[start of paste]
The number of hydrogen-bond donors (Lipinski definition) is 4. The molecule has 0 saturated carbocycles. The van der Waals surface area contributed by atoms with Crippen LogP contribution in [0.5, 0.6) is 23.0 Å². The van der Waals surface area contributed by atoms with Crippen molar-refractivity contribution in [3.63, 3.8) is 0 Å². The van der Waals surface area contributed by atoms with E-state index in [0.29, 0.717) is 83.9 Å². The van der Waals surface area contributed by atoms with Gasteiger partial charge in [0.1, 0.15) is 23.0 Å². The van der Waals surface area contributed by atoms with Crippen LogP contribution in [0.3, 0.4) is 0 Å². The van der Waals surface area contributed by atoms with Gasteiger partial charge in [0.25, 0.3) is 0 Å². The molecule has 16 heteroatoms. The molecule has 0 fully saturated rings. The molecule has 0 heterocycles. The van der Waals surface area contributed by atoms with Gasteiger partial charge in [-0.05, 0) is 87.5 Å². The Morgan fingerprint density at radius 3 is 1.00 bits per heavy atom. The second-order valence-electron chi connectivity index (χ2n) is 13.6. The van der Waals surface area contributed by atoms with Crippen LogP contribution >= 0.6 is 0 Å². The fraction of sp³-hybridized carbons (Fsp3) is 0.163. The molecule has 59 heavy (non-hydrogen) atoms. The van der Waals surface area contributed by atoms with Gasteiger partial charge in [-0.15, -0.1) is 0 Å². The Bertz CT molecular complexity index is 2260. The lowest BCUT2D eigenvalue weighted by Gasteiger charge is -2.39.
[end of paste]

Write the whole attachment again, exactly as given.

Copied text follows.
The number of hydrogen-bond donors (Lipinski definition) is 4. The molecule has 0 saturated carbocycles. The van der Waals surface area contributed by atoms with Crippen LogP contribution in [0.5, 0.6) is 23.0 Å². The van der Waals surface area contributed by atoms with Crippen molar-refractivity contribution in [3.63, 3.8) is 0 Å². The van der Waals surface area contributed by atoms with E-state index in [0.29, 0.717) is 83.9 Å². The van der Waals surface area contributed by atoms with Gasteiger partial charge in [0.1, 0.15) is 23.0 Å². The van der Waals surface area contributed by atoms with Crippen LogP contribution in [0.3, 0.4) is 0 Å². The van der Waals surface area contributed by atoms with Gasteiger partial charge in [0.25, 0.3) is 0 Å². The molecule has 16 heteroatoms. The molecule has 0 fully saturated rings. The molecule has 0 heterocycles. The van der Waals surface area contributed by atoms with Gasteiger partial charge in [-0.05, 0) is 87.5 Å². The Morgan fingerprint density at radius 3 is 1.00 bits per heavy atom. The second-order valence-electron chi connectivity index (χ2n) is 13.6. The van der Waals surface area contributed by atoms with Crippen LogP contribution >= 0.6 is 0 Å². The fraction of sp³-hybridized carbons (Fsp3) is 0.163. The molecule has 59 heavy (non-hydrogen) atoms. The van der Waals surface area contributed by atoms with Gasteiger partial charge in [-0.15, -0.1) is 0 Å². The Bertz CT molecular complexity index is 2260. The lowest BCUT2D eigenvalue weighted by Gasteiger charge is -2.39.